New charges in college admissions scandal affect 11 parents, including Lori Loughlin
A grand jury in Boston returned additional charges on Tuesday against 18 people tied to the “Varsity Blues” college admissions scandal.
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The new charges affect 11 of 15 previously charged parents, including actress Lori Loughlin, and seven university officials. Mossimo Giannuli, Loughlin’s husband, is also among those facing additional charges.
The jury alleges that 11 defendants “conspired to commit federal program bribery by bribing employees of the University of Southern California (USC) to facilitate their children’s admission,” according to a Department of Justice statement. The defendants are Gamal Abdelaziz, Diane Blake, Todd Blake, Mossimo Giannulli, Elisabeth Kimmell, Lori Loughlin, William McGlashan Jr., Marci Palatella, John Wilson, Homayoun Zadeh and Robert Zangrillo.
Known as federal programs bribery, these new charges allege the parents defrauded an institution that receives federal funds, namely USC, by bribing employees to admit their children as athletic recruits.
The new charges in the District of Massachusetts is apply only to parents like Loughlin who have opted not to plead guilty to the initial indictment. Parents who’ve already pleaded guilty or agreed to pleas were spared additional charges. The new charges may not have come as much of a surprise since prosecutors had warned parents who didn’t plead guilty that they could face additional charges, attorneys involved in the case told ABC News.
Brian Snyder/Reuters, FILE
Lori Loughlin, and husband Mossimo Giannulli facing charges in a nationwide college admissions cheating scheme, leave federal court in Boston, April 3, 2019.
Wilson, of Lynnfield, Massachusetts, additionally has been charged with two counts of substantive federal programs bribery in connection with efforts to use bribes to get his children into Harvard University and Stanford University.
The indictments also include more charges against McGlashan Jr., Wilson, Zangrillo and Joey Chen, who stand accused of fraud and honest services wire fraud in connection with previous charges.
There are no immediate court appearances associated with the new charges. The main effect is to expose the accused parents to additional prison time at sentencing should they be convicted.
“Today’s charges are the result of ongoing investigation in the nationwide college admissions case,” Andrew E. Lelling, U.S. attorney for the District of Massachusetts, said in a statement. “Our goal from the beginning has been to hold the defendants fully accountable for corrupting the college admissions process through cheating, bribery and fraud. The superseding indictments will further that effort.”
The indictment filed Tuesday include new details in the government’s case against Loughlin and Giannulli.
According to the court documents, alleged mastermind William “Rick” Singer emailed the couple in August 2016 stating he needed a copy of their older daughter’s transcript and test scores “very soon while I create a coxswain profile for her. It would probably help to get a picture of her on an ERG in workout clothes like a real athlete too.” Giannulli replied, “Fantastic. Will get all.”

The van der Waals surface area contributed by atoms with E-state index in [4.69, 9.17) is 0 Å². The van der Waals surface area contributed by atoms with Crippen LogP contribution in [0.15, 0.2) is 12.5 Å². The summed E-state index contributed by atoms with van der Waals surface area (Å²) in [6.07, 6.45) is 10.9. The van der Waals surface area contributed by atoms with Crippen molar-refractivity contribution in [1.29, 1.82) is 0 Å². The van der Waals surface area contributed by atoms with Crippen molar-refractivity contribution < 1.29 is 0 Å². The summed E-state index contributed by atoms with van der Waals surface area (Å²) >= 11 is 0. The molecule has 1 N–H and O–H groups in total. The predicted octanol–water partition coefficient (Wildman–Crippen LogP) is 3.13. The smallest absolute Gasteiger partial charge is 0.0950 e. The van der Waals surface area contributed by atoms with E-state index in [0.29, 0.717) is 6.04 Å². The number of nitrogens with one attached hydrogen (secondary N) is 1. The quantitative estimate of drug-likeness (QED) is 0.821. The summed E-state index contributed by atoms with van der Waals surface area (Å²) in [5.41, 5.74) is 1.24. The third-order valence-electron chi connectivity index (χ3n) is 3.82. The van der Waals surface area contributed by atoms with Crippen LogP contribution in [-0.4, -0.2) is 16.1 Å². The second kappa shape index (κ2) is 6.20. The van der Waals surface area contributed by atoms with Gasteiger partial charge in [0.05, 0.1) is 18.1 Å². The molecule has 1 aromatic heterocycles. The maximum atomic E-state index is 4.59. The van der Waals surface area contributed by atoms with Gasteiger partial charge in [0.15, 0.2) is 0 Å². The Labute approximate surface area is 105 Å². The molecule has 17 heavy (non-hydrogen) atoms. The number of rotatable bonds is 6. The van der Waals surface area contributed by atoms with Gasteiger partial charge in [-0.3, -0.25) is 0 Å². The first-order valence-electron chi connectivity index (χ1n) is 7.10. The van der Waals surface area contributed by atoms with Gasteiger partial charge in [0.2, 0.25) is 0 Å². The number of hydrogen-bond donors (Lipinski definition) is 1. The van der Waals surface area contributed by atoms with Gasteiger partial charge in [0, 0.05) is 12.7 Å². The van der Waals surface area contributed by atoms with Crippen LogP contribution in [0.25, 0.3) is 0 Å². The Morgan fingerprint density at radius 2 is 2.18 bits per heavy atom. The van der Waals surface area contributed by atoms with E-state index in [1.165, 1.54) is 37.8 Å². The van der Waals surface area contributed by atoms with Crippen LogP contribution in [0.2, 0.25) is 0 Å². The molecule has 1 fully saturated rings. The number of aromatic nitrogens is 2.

In March 2017, Singer’s accountant emailed a $200,000 invoice to Giannulli and Loughlin. Just weeks later, Giannulli forwarded the $200,000 invoice to his own accountant for payment. Along with the invoice, Giannulli wrote: “Good news my daughter … is in [U]SC … bad is I had to work the system,” according to the court documents.
Steven Senne/AP, FILE
William “Rick” Singer founder of the Edge College and Career Network, departs federal court in Boston, March 12, 2019, after he pleaded guilty to charges in a nationwide college admissions bribery scandal.
The seven university officials facing additional charges are Gordon Ernst, Donna Heinel, Jorge Salcedo, Mikaela Sanford, Jovan Vavic, Niki Williams and William Ferguson.
They’re accused of “conspiring to commit mail and wire fraud, and honest services mail and wire fraud, in connection with the previously charged scheme to accept bribes and engage in other forms of fraud to facilitate cheating on standardized admissions tests and to secure the admission of students to elite universities by designating them as purported athletic recruits or members of other favored admissions categories,” according to the statement.
Ernst, Heinel, Salcedo, Sanford, Vavic and Williams also “face substantive wire and honest services wire fraud charges in connection with the scheme,” the Justice Department said. Additionally, Ernst, Heinel and Salcedo are facing new charges of “conspiring to commit federal programs bribery by soliciting and accepting bribes to facilitate the admission of students to the universities where they worked: Georgetown University, the University of Southern California, and The University of California – Los Angeles.”
Ernst also has been charged with “substantive counts of federal programs bribery and money laundering,” the statement said.
Those now facing additional charges were arrested earlier this year, or in 2018, for their roles in the $25 million college admissions scandal allegedly run by Singer.
ABC News’ Kate Hodgson contributed to this report.